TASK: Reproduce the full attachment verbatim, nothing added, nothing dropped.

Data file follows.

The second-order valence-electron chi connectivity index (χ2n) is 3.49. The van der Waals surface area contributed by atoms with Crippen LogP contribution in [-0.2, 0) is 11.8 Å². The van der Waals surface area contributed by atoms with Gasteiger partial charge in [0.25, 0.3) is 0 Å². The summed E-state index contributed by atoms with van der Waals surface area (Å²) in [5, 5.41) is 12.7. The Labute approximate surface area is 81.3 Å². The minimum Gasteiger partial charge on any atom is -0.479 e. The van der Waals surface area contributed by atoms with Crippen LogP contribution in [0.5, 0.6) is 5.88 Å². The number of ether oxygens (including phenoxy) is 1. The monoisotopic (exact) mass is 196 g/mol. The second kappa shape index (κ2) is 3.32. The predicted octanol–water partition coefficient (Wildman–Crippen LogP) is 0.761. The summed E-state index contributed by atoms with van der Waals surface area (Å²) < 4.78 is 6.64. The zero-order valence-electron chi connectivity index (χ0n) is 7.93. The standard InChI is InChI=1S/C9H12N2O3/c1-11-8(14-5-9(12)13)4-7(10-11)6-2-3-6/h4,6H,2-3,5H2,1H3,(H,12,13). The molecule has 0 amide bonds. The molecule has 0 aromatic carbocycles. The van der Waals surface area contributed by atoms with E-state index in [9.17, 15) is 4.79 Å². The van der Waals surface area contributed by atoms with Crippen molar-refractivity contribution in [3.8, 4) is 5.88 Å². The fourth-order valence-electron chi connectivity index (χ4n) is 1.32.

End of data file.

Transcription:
The second-order valence-electron chi connectivity index (χ2n) is 3.49. The van der Waals surface area contributed by atoms with Crippen LogP contribution in [-0.2, 0) is 11.8 Å². The van der Waals surface area contributed by atoms with Gasteiger partial charge in [0.25, 0.3) is 0 Å². The summed E-state index contributed by atoms with van der Waals surface area (Å²) in [5, 5.41) is 12.7. The Labute approximate surface area is 81.3 Å². The minimum Gasteiger partial charge on any atom is -0.479 e. The van der Waals surface area contributed by atoms with Crippen LogP contribution in [0.5, 0.6) is 5.88 Å². The number of ether oxygens (including phenoxy) is 1. The monoisotopic (exact) mass is 196 g/mol. The second kappa shape index (κ2) is 3.32. The predicted octanol–water partition coefficient (Wildman–Crippen LogP) is 0.761. The summed E-state index contributed by atoms with van der Waals surface area (Å²) < 4.78 is 6.64. The zero-order valence-electron chi connectivity index (χ0n) is 7.93. The standard InChI is InChI=1S/C9H12N2O3/c1-11-8(14-5-9(12)13)4-7(10-11)6-2-3-6/h4,6H,2-3,5H2,1H3,(H,12,13). The molecule has 0 amide bonds. The molecule has 0 aromatic carbocycles. The van der Waals surface area contributed by atoms with E-state index in [9.17, 15) is 4.79 Å². The van der Waals surface area contributed by atoms with Crippen molar-refractivity contribution in [3.8, 4) is 5.88 Å². The fourth-order valence-electron chi connectivity index (χ4n) is 1.32.